Sunday, August 20, 2017

Class 11 - Biology - Plant Tissues - Epidermal Tissue System in Plants - Important Points (#cbseNotes)

Epidermal Tissue System in Plants

Class 11 - Biology - Plant Tissues - Epidermal Tissue System in Plants - Important Points (#cbseNotes)
Leaf Structure and Epidermis
(image credits: wikimedia)

1. The outer covering of the plant body is formed of epidermal tissue system.


2. The epidermal tissue system is composed of
epidermal cells,
stomata and
edidermal appendages (trichomes and hairs).


3. Epidermis: The outermost layer of the primary plant body is called epidermis.


4. The epidermis is made up of elongated, compactly arranged cells. These cells form a continuous layer. There is usually a single layer of cells in the epidermis.


5. The epidermal cells are parenchymatous. In these cells, a small amount of cytoplasm lines the cell wall and a large vacuole is present.




6. The outer surface of epidermis is usually covered with a waxy cuticle. The cuticle prevents the loss of water. However, cuticle is absent in roots.


7. Stomata: The minute pores present in the epidermis of leaves are called stomata.
Class 11 - Biology - Plant Tissues - Epidermal Tissue System in Plants - Important Points (#cbseNotes)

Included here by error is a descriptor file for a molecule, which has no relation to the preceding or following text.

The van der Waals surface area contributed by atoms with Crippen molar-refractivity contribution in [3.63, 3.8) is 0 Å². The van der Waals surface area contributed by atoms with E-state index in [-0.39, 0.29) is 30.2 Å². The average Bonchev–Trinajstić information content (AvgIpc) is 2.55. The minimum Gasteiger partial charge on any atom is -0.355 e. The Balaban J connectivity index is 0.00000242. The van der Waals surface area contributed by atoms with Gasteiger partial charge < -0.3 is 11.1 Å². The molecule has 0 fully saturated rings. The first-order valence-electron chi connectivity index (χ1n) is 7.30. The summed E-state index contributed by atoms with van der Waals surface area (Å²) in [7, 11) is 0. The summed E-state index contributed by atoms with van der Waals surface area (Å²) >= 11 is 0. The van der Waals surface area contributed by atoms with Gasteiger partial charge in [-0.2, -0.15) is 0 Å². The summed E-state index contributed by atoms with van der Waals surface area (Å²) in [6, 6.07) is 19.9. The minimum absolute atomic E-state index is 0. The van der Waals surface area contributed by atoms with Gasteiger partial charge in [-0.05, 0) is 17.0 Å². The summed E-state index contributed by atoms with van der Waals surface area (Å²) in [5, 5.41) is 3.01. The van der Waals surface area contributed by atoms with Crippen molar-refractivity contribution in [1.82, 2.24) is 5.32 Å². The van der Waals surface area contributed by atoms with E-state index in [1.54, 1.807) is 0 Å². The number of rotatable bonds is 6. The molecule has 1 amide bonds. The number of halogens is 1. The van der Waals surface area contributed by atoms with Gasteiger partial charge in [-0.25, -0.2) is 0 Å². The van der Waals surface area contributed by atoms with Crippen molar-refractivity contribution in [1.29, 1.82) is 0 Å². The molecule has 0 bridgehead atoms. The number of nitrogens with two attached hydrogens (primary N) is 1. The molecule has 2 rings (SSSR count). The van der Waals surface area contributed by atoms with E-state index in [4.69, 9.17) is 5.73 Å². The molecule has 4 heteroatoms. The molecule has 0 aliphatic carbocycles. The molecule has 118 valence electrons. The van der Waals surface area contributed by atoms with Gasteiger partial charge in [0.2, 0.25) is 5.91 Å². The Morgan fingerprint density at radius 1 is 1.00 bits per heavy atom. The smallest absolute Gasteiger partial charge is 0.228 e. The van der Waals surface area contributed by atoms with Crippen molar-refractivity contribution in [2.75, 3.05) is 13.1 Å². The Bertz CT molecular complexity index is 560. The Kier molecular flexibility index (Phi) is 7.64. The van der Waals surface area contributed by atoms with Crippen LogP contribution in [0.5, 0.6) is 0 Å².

8. A stoma is composed of two guard cells; which are bean-shaped. The guard cells are dumbbell-shaped in grasses.


9. The outer wall of guard cells is thin and the inner walls are highly thickened. Chloroplast is present in the guard cells.


10. The guard cells regulate the opening and closing of stomata. A few specialized epidermal cells
may be present near the guard cells. These specialized cells are called subsidiary cells.


11. The stomatal aperture, guard cells and subsidiary cells together make the stomatal apparatus. Transpiration and exchange of gases are regulated by stomata.


12. Casparian Strips: The Tangential as well as radial walls of endodermal cells of dicot roots have deposition of water impermeable, waxy material–Suberin in the form of casparian strips.


13. Hairs: The root hairs are unicellular elongations of the epidermal cells. They absorb water and minerals from the soil.


14. The epidermal hairs on stem are called trichomes. The trichomes are usually multicellular.
They can be branched or unbranched. They can be soft or stiff.


15. The trichomes prevent water loss through transpiration. Some of the trichomes may be secretory.


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